Over the course of this year I have just about managed to stay true to this focus, with minor diversions into the fields of critical pedagogy,feminism, complexity thinking and other ideas which infiltrate my reflections, infuse them with colour and occasionally allow them to resonate. I am in the process of doing surveys with 4 of my classes, asking for feedback on my lessons through a Likert scale questionnaire. This is based on the MET survey and has been adapted and improved by Nick Rose of Turnford School. Nick has written about the work he has done on his blog here , here and here . This blog, incidentally, is one that I can highly recommend, and Nick writes with intelligence and erudition about a range of educational issues. The second part of the experiment will involve surveys and interviews with teachers to look at their attitudes to the student feedback process in general, and towards the work that I have been doing. The project will continue after the write up of my dissertation this summer with my mentoring a pilot group of teachers, who will do the survey with some of their classes, as part of a Middle Leaders training programme.

Presenting a workshop (and this was quite a new, big thing for me!) allowed me to summarise, explain and justify the work I am doing,  helped me to situate it in a wider context and provided me with useful feedback and opinion on my research. The presentation and ensuing discussions revealed to me an element of the research which I had perhaps undervalued up until now.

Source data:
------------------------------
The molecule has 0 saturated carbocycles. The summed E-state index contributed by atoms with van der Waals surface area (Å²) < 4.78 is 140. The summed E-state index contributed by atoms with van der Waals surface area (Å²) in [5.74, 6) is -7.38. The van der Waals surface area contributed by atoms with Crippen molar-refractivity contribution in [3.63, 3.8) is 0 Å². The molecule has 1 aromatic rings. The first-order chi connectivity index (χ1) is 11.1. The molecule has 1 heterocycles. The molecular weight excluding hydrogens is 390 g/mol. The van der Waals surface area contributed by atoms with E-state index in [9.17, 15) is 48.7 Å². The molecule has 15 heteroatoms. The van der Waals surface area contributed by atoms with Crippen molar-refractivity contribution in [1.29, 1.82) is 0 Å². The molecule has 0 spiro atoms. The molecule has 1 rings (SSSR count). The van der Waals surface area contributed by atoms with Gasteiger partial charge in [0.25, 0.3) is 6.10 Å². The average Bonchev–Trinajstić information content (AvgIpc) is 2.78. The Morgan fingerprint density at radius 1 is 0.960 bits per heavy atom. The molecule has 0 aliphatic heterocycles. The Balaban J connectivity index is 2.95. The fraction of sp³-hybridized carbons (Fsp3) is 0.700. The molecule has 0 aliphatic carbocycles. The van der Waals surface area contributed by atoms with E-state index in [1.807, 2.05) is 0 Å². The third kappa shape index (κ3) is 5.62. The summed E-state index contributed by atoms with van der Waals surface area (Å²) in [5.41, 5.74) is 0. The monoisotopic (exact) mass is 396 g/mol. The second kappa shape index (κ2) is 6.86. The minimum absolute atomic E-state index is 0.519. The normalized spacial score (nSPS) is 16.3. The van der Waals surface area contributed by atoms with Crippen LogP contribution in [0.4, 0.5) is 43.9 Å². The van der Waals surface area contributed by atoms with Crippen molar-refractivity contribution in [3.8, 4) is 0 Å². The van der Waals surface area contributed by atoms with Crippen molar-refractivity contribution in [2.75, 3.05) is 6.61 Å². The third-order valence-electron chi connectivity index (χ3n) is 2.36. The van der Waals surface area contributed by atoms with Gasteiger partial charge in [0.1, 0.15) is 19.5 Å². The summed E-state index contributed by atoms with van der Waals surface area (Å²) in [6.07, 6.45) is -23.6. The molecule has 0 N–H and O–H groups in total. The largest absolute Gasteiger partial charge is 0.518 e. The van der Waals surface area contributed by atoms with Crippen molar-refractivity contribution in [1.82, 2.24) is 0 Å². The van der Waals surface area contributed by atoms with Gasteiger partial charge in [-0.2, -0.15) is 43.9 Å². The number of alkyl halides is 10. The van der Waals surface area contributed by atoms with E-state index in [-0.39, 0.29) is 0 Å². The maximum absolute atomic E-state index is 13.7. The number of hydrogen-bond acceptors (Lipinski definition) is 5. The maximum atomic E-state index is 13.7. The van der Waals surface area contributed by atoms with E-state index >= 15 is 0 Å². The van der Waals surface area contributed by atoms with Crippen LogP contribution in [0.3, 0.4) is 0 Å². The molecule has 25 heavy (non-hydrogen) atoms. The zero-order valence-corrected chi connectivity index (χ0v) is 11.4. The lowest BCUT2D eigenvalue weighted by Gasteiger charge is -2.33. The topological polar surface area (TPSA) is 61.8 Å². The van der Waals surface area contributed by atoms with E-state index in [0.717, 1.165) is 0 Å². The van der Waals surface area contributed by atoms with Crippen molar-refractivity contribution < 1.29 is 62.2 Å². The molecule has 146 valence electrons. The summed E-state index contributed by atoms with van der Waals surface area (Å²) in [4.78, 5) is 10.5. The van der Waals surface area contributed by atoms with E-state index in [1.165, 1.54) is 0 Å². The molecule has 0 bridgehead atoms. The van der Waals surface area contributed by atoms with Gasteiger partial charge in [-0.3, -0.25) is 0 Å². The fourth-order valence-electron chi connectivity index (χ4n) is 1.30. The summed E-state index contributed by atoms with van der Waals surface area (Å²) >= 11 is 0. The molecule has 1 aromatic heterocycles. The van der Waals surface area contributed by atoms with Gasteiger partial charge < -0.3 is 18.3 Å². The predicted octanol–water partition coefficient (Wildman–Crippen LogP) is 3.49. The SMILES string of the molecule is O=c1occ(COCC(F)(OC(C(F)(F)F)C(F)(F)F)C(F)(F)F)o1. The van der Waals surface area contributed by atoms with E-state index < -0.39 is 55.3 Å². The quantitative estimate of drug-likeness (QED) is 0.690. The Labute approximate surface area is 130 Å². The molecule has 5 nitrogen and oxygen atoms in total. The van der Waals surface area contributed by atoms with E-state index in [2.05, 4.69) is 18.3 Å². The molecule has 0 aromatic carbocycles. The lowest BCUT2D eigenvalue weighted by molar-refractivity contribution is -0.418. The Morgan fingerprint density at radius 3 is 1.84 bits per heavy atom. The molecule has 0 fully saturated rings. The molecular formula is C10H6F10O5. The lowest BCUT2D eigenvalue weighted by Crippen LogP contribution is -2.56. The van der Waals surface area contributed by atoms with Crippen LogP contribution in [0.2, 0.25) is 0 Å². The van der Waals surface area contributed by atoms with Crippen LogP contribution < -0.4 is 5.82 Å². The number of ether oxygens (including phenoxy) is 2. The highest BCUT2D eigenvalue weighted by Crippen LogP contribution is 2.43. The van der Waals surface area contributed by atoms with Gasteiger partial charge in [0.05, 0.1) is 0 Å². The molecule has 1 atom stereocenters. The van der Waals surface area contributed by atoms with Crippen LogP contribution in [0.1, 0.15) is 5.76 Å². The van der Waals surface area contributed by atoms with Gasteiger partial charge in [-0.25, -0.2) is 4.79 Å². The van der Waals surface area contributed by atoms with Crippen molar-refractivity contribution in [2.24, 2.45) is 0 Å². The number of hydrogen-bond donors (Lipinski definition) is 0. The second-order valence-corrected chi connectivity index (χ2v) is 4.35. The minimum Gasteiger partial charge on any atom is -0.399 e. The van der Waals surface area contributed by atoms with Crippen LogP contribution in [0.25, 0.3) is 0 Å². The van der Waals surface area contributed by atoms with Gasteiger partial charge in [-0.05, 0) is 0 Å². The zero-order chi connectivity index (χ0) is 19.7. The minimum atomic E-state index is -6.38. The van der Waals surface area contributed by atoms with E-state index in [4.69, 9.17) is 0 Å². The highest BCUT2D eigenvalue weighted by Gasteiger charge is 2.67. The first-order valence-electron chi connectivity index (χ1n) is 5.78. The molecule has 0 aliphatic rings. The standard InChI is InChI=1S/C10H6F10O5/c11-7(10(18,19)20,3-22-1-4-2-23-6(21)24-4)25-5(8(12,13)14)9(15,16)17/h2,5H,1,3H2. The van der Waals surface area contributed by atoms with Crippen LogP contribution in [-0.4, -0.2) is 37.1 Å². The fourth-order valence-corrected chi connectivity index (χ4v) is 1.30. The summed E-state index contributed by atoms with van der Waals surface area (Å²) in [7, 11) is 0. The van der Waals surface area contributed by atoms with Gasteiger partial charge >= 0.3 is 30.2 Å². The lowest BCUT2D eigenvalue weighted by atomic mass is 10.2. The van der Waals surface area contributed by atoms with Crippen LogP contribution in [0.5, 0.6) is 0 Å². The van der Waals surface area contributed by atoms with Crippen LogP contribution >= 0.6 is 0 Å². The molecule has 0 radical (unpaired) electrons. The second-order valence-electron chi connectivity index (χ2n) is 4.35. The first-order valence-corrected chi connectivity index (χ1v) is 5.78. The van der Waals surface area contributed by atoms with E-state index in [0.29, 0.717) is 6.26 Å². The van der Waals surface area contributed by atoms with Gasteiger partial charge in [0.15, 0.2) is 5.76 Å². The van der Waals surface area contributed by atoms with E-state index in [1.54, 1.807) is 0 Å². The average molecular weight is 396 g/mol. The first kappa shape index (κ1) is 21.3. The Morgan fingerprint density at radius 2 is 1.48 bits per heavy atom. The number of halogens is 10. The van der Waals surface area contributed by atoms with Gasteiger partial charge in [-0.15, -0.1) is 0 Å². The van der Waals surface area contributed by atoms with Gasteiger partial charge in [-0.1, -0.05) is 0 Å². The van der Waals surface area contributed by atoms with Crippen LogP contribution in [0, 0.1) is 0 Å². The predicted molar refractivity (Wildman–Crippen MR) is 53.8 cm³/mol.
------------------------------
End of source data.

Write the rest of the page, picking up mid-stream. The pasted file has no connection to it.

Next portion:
Many of the studies I looked at noticed that the act of dialogue with students radically changed the nature of relationships within schools – as Fielding  (2001) notes:

“…the double fact that students see different issues and see issues differently, but also the fact that the nature of teaching in schools is such that a professionalism adequate to our needs in the twenty-first century must incorporate a much more overt openness and reciprocity indicative of a much more flexible, dialogic form of democratic practice. In other words, contemporary teacher professionalism needs to incorporate an expectation that teacher learning is both enabled and enhanced by dialogic encounters with their students in which the interdependent nature of teaching and learning and the shared responsibility for its success is made explicit.”

This brings me to the concept of “radical collegiality” described by Fielding as ”

“…a collegiality constitutive of a professionalism commensurate with the move towards a more dialogic form of democracy. Here teachers learn not only with and from each other, from parents and from their community, but also, and more particularly, from their students.”

Being at Pedagoo yesterday made me realise that this is what we are all working towards, in our different ways, and that before we listen to students, we must listen to each other; before we allow students to join the decision-making process in schools, we must allow all staff to participate in this process.